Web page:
The President went to say efforts had so far have focused on harnessing enough water through construction of dams and water catchment schemes, land preparation for cultivation, putting in place basic infrastructure and introduction of irrigation technology. This multi-layered approach hinged on building the necessary infrastructure to harness water as a foundation in order to incrementally expand irrigation by marshalling the necessary capital and technical investment. He added that although much remained to be done, “the experience accumulated in the past 25 years should not be viewed lightly. It will be crucial as a stepping stone for channeling the capacity gleaned so far for better outcome in the period ahead.” This would hardly seem to be reassuring for his listeners. It does not suggest this year’s harvests will be sufficient to satisfy everybody’s needs. Various international bodies expressed concerns over Eritrea’s potential food supplies earlier in the year.

In the interview, broadcast live on television and radio, the President explained government policies and programs. He elaborated in great detail the efforts exerted to stabilize the exchange rate of the Nakfa and to control contraband as well as the opportunities and challenges that must be addressed “to encourage domestic private investment in the country’s productive sectors.” He said illicit capital flows and speculation inevitably trigger inflation and currency depreciation, unless properly regulated and controlled. He stressed the benefits that accrue to the individuals concerned and to the nation as a whole when the purchasing power of the Nakfa was maintained through appropriate policy and regulatory measures.

Referring to national capacity building, President Isaias underlined the need, indeed the urgency, to further consolidate and expand the investment of the government in human capital over past decades. This, he said, was the indispensable multiplier for the country’s development and nation-building drive. The resilience of the Eritrean people and their organizational capacity, he said, developed and stimulated during the decades of struggle and adversity, were vital assets that must be reinforced. This, he emphasized, would enhance dividends when further equipped with knowledge.

The President’s insistence on the importance of human capital is at odds with numerous reports on the treatment of national service conscripts. A recent book, “The Eritrean National Service: Servitude for “the common good” & the Youth Exodus”, by noted Eritrean scholar Professor Gaim Kibreab, details how the “noble idea” working for the ”common good” of the country degenerated into forced labour and a modern form of slavery. Far from positive or profitable investment in the human capital of the country national service has “exhausted the country’s major resource, its labor force, and drained the social capital accumulated throughout the years of the liberation struggle.” It is this that has set the stage for the country’s youth to flee and risk their lives for a new opportunity, livelihood and life as well as reclaim their lost dignity and freedom outside. Professor Kibreab also shows how the impact of unending national service has permeated and seriously damaged the traditional survival and livelihood systems of Eritrean society. It has helped bring about the politics of despair, sapping the youthful dreams and values of the liberation war, driving hundreds of thousands of conscripts and draft evaders to “vote with their feet,” and leave the country.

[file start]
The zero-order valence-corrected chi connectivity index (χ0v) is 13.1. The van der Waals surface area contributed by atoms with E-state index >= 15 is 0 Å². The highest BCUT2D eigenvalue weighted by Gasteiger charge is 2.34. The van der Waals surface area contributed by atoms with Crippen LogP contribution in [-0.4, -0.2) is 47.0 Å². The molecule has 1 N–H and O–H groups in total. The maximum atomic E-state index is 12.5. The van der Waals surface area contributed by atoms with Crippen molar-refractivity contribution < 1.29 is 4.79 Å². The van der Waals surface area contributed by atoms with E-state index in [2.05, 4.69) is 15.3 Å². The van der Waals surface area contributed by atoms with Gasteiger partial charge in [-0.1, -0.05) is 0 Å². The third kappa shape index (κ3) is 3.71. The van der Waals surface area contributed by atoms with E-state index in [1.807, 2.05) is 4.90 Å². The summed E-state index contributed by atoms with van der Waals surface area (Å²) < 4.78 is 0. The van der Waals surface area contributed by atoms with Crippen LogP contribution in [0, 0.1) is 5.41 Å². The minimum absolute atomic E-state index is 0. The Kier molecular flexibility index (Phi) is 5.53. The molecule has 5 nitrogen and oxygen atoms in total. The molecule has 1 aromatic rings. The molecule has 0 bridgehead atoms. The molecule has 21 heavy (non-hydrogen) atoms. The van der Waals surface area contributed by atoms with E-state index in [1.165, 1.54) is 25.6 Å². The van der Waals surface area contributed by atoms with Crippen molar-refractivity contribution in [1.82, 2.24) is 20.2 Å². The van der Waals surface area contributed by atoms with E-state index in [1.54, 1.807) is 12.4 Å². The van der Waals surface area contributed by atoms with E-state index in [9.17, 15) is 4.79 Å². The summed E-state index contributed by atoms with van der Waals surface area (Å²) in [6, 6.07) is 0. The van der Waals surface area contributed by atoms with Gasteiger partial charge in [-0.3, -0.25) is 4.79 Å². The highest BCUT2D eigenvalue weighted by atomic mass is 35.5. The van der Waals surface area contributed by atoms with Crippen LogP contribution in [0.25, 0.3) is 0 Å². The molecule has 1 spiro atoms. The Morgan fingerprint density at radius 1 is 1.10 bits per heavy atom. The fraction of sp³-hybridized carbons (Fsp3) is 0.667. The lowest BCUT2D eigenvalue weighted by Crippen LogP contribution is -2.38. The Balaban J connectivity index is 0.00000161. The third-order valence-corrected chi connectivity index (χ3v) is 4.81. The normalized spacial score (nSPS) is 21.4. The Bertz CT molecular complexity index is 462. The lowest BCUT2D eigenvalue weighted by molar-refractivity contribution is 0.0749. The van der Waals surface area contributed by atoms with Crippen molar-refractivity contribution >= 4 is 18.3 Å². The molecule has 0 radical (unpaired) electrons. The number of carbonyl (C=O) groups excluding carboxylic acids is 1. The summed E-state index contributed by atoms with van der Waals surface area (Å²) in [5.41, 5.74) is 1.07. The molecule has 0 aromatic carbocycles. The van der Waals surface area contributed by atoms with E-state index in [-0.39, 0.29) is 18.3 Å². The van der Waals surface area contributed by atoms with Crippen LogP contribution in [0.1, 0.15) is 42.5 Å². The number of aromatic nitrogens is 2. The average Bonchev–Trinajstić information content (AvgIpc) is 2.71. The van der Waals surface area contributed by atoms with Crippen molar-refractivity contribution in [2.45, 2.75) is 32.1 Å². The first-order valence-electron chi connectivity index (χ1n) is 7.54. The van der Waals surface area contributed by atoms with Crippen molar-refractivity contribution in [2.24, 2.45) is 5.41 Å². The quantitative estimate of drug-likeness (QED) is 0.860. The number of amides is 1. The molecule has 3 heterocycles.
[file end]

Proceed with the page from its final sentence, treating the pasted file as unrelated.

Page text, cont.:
Professor Kibreab’s conclusions fully support the horrific details provided in last year’s report of the UN Human Rights’ Council’s Commission of Enquiry into human rights abuse in Eritrea, and in other international reports, including this year’s US State Department’s Report on Human Trafficking. This reached similar conclusions, noting Eritreans continued to be subjected to indefinite national service and that “Conscripts are drafted for an indefinite duration of service in often abusive conditions, and used as forced labor.” The report said working conditions “are often harsh and sometimes involve physical abuse,” and despite the official policy of banning persons younger than 18 from military conscription, children younger than 18 are often detained and sent to the national conscription training center. There is no doubt that the thousands fleeing the country every month, to Sudan and to Ethiopia, are largely drawn from the youth, the future of the country.

The details of the President’s “investment in human capital” certainly seem to leave a lot to be desired. Indeed there appears to be very little than can be classified as “profit” from the government’s actions in the operation of national service and other such “human capital” investment.